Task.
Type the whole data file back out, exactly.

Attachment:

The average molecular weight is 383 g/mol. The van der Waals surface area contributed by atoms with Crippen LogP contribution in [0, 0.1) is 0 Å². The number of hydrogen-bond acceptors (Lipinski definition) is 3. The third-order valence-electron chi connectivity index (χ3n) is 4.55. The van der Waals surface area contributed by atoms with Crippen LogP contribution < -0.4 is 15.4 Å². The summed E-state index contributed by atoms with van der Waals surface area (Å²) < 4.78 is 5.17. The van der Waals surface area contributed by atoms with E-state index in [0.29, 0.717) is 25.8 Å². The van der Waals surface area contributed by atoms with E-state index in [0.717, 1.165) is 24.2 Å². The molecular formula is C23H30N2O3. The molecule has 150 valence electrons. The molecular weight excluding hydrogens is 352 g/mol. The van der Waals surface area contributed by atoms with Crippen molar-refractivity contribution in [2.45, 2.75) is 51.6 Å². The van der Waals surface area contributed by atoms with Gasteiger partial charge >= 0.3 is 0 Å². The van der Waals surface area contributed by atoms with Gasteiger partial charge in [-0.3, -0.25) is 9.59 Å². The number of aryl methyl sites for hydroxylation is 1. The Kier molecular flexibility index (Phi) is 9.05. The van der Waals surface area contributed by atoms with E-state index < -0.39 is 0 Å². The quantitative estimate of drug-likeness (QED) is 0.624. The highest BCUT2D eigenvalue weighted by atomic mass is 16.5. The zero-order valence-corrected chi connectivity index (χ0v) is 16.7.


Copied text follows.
The average molecular weight is 383 g/mol. The van der Waals surface area contributed by atoms with Crippen LogP contribution in [0, 0.1) is 0 Å². The number of hydrogen-bond acceptors (Lipinski definition) is 3. The third-order valence-electron chi connectivity index (χ3n) is 4.55. The van der Waals surface area contributed by atoms with Crippen LogP contribution < -0.4 is 15.4 Å². The summed E-state index contributed by atoms with van der Waals surface area (Å²) < 4.78 is 5.17. The van der Waals surface area contributed by atoms with E-state index in [0.29, 0.717) is 25.8 Å². The van der Waals surface area contributed by atoms with E-state index in [0.717, 1.165) is 24.2 Å². The molecular formula is C23H30N2O3. The molecule has 150 valence electrons. The molecular weight excluding hydrogens is 352 g/mol. The van der Waals surface area contributed by atoms with Crippen molar-refractivity contribution in [2.45, 2.75) is 51.6 Å². The van der Waals surface area contributed by atoms with Gasteiger partial charge >= 0.3 is 0 Å². The van der Waals surface area contributed by atoms with Gasteiger partial charge in [-0.3, -0.25) is 9.59 Å². The number of aryl methyl sites for hydroxylation is 1. The Kier molecular flexibility index (Phi) is 9.05. The van der Waals surface area contributed by atoms with E-state index < -0.39 is 0 Å². The quantitative estimate of drug-likeness (QED) is 0.624. The highest BCUT2D eigenvalue weighted by atomic mass is 16.5. The zero-order valence-corrected chi connectivity index (χ0v) is 16.7.